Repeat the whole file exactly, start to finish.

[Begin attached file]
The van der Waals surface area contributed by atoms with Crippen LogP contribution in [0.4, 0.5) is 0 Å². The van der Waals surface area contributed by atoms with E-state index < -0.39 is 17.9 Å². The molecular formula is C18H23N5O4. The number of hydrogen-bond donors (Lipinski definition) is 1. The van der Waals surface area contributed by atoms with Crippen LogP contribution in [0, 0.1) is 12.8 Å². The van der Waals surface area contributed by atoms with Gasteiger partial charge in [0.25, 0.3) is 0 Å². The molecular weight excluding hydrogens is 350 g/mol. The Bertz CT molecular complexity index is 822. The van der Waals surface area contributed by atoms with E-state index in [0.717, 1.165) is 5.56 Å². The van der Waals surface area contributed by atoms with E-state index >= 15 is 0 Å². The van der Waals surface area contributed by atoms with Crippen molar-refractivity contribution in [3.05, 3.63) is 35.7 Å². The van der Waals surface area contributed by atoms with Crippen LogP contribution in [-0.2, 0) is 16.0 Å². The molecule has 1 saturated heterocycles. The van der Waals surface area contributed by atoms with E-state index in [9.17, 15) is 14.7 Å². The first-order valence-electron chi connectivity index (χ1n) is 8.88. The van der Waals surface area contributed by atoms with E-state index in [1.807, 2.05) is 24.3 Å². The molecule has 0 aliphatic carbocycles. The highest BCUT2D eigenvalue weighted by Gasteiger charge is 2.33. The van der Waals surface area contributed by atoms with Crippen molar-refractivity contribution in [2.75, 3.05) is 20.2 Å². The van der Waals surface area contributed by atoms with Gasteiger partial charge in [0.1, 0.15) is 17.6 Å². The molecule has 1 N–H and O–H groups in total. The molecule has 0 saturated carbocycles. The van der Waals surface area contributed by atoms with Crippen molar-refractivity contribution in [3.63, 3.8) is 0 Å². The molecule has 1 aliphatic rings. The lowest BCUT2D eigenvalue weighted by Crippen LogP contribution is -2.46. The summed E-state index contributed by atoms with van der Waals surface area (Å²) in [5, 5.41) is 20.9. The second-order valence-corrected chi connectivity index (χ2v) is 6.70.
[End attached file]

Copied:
The van der Waals surface area contributed by atoms with Crippen LogP contribution in [0.4, 0.5) is 0 Å². The van der Waals surface area contributed by atoms with E-state index < -0.39 is 17.9 Å². The molecular formula is C18H23N5O4. The number of hydrogen-bond donors (Lipinski definition) is 1. The van der Waals surface area contributed by atoms with Crippen LogP contribution in [0, 0.1) is 12.8 Å². The van der Waals surface area contributed by atoms with Gasteiger partial charge in [0.25, 0.3) is 0 Å². The molecular weight excluding hydrogens is 350 g/mol. The Bertz CT molecular complexity index is 822. The van der Waals surface area contributed by atoms with E-state index in [0.717, 1.165) is 5.56 Å². The van der Waals surface area contributed by atoms with E-state index >= 15 is 0 Å². The van der Waals surface area contributed by atoms with Crippen molar-refractivity contribution in [3.05, 3.63) is 35.7 Å². The van der Waals surface area contributed by atoms with Crippen LogP contribution in [-0.2, 0) is 16.0 Å². The molecule has 1 saturated heterocycles. The van der Waals surface area contributed by atoms with E-state index in [9.17, 15) is 14.7 Å². The first-order valence-electron chi connectivity index (χ1n) is 8.88. The van der Waals surface area contributed by atoms with E-state index in [1.807, 2.05) is 24.3 Å². The molecule has 0 aliphatic carbocycles. The highest BCUT2D eigenvalue weighted by Gasteiger charge is 2.33. The van der Waals surface area contributed by atoms with Crippen molar-refractivity contribution in [2.75, 3.05) is 20.2 Å². The van der Waals surface area contributed by atoms with Gasteiger partial charge in [0.1, 0.15) is 17.6 Å². The molecule has 1 N–H and O–H groups in total. The molecule has 0 saturated carbocycles. The van der Waals surface area contributed by atoms with Crippen molar-refractivity contribution in [3.63, 3.8) is 0 Å². The molecule has 1 aliphatic rings. The lowest BCUT2D eigenvalue weighted by Crippen LogP contribution is -2.46. The summed E-state index contributed by atoms with van der Waals surface area (Å²) in [5, 5.41) is 20.9. The second-order valence-corrected chi connectivity index (χ2v) is 6.70.